On the kind advice of a reader of an earlier post on this blog, I turned in the first instance to fiction. JPW Mallalieu’s Very Ordinary Seaman was published in 1944 and is based on the author’s (ongoing) experience in the Royal Navy. Mallalieu’s background was upper-crust: he was educated at public schools and at Oxford, where he was President of Oxford Union in 1930, and in later life he received a knighthood. His novel, however, is written from the perspective of the ordinary sailor and quite clearly came from the same empathic place as the political commitment which led him to become Labour MP for Huddersfield from his demobilisation in 1945 until 1979 (2).
Very Ordinary Seaman tracks a very believable crew from conscription and training in the south west of England, through their posting to a ship, their bonding as shipmates and finally, to action in the North Sea as part of a convoy bound for Russia. It is well-reviewed, including on Amazon by former sailors in the Royal Navy, one of whom states it brought it all back for him (3). Its particular strength is the dialogue between the working-class ratings (a new word for me) which is sharp, humorous, foul-mouthed and moving. The warmth among the men contrast with the bitter coldness, especially of the nightwatch; their colourful banter and intimacy set against the interminable vast greyness of the sea.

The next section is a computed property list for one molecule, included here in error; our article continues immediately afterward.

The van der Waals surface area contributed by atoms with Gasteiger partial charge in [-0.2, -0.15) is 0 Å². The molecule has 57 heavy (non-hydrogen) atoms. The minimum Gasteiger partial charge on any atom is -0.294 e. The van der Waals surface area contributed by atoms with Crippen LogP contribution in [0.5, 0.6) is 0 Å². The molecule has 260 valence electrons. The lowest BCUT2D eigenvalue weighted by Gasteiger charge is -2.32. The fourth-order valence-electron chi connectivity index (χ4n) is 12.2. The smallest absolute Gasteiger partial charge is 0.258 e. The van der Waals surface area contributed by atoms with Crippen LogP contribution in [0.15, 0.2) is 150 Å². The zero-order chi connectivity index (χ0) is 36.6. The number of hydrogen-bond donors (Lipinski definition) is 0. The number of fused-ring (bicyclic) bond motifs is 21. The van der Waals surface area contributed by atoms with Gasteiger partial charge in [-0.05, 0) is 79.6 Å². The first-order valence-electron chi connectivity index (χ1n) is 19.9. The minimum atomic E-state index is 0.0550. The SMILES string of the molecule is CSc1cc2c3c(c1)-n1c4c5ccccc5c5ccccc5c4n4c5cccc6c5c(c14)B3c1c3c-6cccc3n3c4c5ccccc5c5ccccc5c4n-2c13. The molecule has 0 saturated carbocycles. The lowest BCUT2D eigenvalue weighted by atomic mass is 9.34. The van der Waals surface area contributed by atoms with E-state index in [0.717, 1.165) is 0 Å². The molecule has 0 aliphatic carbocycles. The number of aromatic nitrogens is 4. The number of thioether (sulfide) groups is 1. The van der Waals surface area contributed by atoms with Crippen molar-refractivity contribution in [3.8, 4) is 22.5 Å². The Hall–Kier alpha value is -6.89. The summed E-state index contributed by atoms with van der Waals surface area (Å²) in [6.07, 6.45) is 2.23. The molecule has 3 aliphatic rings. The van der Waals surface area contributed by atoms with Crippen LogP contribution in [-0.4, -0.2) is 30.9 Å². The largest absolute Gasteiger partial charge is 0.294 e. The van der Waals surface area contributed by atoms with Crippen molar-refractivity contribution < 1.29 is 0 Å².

Mallalieu’s description of the appearance of German planes in the northern skies takes me back to Jim.
Then the Skipper’s voice sounded. He was talking from the bridge through the loud-hailer. He said: “Hullo, Marsdens. Signal received. A formation of enemy planes is approching the convoy. It’s about fifty miles away at the moment on the starboard beam. Keep your eyes open.”
Fifty miles away! How fast did bombers go? Wasn’t it about 300 m.p.h? At that rate they would not be over the convoy for another ten minutes or so. Williams dived for the cork lifebelt, unpinned his mouthpiece, pulled off his helmet, balaclava, and earphones, and handed the phones to Barber. ‘Here, George. Put these on a moment while I fix this lifebelt.’